One person in every 14 (around 7%), do not know what their kidneys do.
That’s a worrying statistic. Here’s another; only one in every two people know that their kidneys make urine. This is probably why each year, some 100,000 people die from a ‘silent’ killer; known in the medical world as Acute Kidney Injury (AKI).
Even worse, up to 30% of these deaths could be prevented with the right care and treatment.
Don’t be fooled – AKI does not, as the name suggests, occur as a result of physical trauma to the kidneys. AKI refers to any sudden decline in kidney function and is most often seen during episodes of acute illness; and patients were mostly only diagnosed in hospital. If not treated, the potentially fatal condition, acute renal failure could follow.
AKI is both common and preventable, with nearly two hundred and fifty thousand patients with the condition being admitted to hospital nationally each year.
AKI occurs mostly to patients over the age of 65 who are already chronically sick with other long term illness or conditions, such as diabetes, chronic vascular disease, chronic kidney disease, cancer, or heart or liver disease.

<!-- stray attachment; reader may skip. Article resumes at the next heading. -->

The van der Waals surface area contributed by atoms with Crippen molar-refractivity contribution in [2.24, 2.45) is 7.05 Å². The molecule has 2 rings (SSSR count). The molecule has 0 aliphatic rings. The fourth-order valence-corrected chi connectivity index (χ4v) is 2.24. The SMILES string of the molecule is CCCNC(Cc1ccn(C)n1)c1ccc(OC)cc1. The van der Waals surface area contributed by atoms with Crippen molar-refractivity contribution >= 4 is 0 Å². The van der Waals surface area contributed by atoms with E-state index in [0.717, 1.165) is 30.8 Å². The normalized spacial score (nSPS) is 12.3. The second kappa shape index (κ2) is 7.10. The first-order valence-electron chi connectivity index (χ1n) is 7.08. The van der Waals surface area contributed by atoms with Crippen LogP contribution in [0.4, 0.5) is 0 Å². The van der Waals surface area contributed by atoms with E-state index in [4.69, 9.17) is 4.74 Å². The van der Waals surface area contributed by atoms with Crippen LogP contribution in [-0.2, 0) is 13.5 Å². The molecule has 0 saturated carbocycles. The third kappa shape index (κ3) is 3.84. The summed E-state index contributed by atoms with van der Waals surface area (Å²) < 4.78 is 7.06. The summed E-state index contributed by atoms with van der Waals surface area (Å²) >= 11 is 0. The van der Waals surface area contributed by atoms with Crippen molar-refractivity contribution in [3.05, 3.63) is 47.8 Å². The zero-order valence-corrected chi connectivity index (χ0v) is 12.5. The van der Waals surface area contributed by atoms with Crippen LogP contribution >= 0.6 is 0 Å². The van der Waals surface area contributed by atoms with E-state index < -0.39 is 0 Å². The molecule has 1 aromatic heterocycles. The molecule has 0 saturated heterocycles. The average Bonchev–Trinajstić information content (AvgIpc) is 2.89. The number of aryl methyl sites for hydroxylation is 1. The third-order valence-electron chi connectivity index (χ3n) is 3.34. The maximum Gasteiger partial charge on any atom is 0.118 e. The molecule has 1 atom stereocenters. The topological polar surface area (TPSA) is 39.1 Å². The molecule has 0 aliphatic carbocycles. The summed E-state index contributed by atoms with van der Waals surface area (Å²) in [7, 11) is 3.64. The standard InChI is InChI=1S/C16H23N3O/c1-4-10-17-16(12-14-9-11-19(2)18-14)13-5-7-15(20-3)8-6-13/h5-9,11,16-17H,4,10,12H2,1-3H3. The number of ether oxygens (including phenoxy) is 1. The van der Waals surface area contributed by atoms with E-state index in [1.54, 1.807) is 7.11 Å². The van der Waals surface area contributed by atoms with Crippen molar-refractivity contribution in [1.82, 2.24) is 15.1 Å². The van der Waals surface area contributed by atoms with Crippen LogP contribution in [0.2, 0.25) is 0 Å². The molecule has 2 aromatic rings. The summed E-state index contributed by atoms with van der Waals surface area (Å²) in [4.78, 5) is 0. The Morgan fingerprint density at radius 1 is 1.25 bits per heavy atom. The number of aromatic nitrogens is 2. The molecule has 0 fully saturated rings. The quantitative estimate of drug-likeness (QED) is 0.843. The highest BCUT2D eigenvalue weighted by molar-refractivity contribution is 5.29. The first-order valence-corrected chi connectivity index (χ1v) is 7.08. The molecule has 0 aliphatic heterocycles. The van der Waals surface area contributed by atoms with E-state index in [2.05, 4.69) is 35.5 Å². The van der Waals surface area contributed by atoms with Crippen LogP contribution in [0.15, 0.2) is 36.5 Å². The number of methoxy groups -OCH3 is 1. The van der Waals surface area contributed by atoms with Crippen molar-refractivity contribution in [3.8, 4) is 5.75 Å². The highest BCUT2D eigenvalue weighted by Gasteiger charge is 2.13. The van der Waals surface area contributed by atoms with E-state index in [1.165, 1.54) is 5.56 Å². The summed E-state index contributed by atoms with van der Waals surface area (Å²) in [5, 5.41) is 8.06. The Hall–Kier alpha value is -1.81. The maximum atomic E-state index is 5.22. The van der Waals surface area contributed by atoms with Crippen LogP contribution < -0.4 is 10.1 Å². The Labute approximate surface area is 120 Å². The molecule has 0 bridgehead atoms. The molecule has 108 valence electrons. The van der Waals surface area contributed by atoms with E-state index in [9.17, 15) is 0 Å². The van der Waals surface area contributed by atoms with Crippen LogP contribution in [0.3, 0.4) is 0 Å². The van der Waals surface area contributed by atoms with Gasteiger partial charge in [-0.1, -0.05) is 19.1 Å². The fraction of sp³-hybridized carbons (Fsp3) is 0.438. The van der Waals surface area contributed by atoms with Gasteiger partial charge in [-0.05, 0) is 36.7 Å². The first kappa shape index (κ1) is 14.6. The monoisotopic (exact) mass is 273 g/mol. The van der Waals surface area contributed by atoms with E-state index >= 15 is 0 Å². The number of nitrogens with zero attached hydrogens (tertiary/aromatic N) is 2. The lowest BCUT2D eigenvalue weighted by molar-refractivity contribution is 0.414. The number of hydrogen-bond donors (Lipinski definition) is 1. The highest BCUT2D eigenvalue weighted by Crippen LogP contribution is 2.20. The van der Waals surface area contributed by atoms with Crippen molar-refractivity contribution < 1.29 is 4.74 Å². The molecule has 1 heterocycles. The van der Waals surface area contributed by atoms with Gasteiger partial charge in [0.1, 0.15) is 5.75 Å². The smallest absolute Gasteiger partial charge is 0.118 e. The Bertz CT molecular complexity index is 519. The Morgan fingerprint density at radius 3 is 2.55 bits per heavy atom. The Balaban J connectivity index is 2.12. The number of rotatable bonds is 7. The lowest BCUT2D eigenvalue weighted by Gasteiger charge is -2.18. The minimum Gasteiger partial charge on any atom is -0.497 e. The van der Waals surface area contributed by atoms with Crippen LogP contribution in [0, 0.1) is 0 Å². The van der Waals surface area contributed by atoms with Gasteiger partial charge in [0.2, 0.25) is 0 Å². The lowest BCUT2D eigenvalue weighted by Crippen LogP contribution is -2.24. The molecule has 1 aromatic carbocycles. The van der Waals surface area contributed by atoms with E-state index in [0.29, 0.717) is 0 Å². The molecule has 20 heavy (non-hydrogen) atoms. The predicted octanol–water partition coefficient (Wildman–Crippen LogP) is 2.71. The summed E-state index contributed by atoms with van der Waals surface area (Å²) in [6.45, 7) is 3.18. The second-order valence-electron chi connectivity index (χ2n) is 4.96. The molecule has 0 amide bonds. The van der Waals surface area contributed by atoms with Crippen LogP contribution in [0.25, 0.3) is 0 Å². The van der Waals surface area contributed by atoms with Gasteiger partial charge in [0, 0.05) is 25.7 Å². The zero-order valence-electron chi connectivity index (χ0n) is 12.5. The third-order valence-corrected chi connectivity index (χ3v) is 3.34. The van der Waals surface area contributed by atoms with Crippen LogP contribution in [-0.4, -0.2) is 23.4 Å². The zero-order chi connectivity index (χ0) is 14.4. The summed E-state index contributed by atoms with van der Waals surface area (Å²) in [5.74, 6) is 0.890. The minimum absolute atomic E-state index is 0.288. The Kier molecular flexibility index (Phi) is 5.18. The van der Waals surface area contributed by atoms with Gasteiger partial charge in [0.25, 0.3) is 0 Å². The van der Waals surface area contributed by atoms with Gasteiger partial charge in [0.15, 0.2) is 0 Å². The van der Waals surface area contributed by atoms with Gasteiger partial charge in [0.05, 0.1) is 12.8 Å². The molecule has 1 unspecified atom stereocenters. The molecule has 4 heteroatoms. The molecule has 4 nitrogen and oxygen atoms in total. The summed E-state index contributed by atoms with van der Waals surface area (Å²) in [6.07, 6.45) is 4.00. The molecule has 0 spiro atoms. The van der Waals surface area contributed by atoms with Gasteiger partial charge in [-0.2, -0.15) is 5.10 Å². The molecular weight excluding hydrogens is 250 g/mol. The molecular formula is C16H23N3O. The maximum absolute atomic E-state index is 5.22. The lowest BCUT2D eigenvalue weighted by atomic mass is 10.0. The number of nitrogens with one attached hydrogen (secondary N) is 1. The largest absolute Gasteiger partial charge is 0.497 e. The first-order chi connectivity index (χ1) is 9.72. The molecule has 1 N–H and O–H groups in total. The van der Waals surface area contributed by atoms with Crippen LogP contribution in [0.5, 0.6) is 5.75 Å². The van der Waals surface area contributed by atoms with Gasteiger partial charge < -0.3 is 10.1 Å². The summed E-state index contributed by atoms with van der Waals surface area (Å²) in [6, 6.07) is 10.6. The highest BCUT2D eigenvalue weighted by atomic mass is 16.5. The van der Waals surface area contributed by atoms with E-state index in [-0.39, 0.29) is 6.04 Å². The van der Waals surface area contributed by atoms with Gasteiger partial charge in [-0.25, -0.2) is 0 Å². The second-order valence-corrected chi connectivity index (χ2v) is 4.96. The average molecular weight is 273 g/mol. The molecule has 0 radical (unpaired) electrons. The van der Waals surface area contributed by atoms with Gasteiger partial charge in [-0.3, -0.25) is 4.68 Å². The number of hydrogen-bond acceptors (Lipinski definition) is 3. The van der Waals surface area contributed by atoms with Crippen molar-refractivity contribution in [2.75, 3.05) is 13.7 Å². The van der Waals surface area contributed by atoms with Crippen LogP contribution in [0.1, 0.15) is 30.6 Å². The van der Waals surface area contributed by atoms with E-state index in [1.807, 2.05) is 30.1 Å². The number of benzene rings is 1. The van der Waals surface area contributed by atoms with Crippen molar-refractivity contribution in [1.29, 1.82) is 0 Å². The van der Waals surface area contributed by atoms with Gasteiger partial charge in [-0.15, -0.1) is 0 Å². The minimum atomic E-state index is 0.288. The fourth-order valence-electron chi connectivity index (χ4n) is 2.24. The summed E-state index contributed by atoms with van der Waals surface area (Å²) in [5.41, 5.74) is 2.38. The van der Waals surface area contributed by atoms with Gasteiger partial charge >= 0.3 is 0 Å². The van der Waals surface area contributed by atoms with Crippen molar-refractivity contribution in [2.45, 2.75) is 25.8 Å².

Research has shown that small biochemical changes in the blood can pick-up the first of three stages of AKI disease. It is this early detection that allows doctors to begin prompt and early treatment to reverse the damaging long term effects on the kidneys.
Treatments can be simple, and include ensuring that patients stay well hydrated – drinking plenty of fluids to stay healthy is not just an old wives’ tale – In some cases, doctors may also decide to adjust medications to prevent decline caused through drug toxicity.
Pathology laboratories are now automatically placing AKI warnings on the results of blood tests requested by GPs; and it is this development that will help save thousands of lives each year.
Dr Richard Jones, from NHS England’s Wessex Cardiovascular Strategic Network; a dedicated network made up of clinicians from across Dorset, Hampshire and the Isle of Wight said; “ Drinking plenty of fluids is really important if you are at risk of dehydration; for example, if you have a fever or diarrhoea and vomiting. People need to be are aware of the dangers of Acute Kidney Injury and to be aware that they can reduce the risk to themselves by looking after their kidneys and making sure that they drink enough fluids regularly. Doing so will help to save thousands of lives each year.”